When Miller Bonded Inc. (MBI) decided to design its new pipe fabrication facility in Albuquerque, NM, the HVAC mechanical contractor not only wanted to streamline production, it also wanted an energy-efficient building.
What is the difference between a typical BAS scenario and one that involves building analytics? And why did one library start to see its utility costs and trouble calls start to spiral upward? As you might imagine, the answers to these questions are related …
Since the early ’80s, building automation technology (BAS) have played an integral role in engineers’ ability to aid facility owners and operators in achieving operational efficiency, dependable comfort, and lower energy costs. However, despite significant capital investments, often times the full potential of these systems is not realized, resulting in less than optimal building performance.
Whether one calls it a commissioning action list, a master issues log, a deficiency list, a corrective action list, etc., every commissioning project includes a matrix of items needing attention by someone on the project team. This table is the responsibility of the commissioning professional to create, maintain, and share with the team.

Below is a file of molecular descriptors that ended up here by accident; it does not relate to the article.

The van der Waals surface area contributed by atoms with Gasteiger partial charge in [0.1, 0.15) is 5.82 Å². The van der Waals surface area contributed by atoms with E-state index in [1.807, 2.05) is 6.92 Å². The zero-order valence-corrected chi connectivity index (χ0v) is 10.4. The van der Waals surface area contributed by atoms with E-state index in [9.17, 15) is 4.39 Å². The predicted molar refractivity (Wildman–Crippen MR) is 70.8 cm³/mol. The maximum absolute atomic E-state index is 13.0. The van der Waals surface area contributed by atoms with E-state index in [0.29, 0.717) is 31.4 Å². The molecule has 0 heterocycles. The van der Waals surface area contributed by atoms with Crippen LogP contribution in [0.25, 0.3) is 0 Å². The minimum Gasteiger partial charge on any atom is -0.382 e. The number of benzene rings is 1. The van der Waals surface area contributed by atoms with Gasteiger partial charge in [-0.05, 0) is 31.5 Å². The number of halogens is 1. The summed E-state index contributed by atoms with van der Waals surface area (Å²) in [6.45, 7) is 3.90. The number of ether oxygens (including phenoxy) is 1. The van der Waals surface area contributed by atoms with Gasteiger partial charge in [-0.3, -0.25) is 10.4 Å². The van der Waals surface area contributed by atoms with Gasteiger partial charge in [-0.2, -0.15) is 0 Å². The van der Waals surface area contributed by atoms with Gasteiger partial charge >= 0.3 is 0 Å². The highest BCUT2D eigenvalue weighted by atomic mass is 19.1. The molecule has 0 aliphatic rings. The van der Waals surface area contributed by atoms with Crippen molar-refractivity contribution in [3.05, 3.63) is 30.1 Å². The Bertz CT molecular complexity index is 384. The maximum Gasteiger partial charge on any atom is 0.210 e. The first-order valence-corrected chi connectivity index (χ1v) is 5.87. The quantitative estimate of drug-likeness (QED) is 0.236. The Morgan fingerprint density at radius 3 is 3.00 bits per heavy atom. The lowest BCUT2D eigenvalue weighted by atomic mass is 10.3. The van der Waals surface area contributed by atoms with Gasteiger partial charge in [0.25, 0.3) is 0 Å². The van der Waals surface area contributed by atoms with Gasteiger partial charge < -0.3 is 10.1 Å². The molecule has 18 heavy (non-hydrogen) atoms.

When I got started in the HVAC business half a century ago, I was very fortunate to work for a small firm where I learned a lot about design engineering from some really knowledgeable and practical HVAC engineers. The business we were in was designing HVAC for hospitals, colleges, universities, research facilities, and museums. All of these facilities required very sophisticated central air systems, heating systems, and chilled water systems.
We’ve been working double time this month to produce not only the issue of ES before you now, but also the spring edition of Today’s Boiler. That is the official publication of the American Boiler Manufacturers Association, and it also gets a facelift as of this month, thanks to a redesign and the first phase of some editorial additions.
In the beginning, the goal is to enable the operations and maintenance staff to work with the system to give it the best chance to perform as designed. Later, the vision is a culture of continuous improvement that can withstand changes in technology and personnel. In between? Plenty of opportunity for thoughtful operations and standardized routines.
Leaning on experience and data from various K-12 cities and projects, the author pursues some less conventional design approaches. They may revolve around radiant heating and/or cooling, but depending on school size and other factors, the smart use of heat recovery, DOAS, and improved central plants could also put a project on the HVAC honor roll.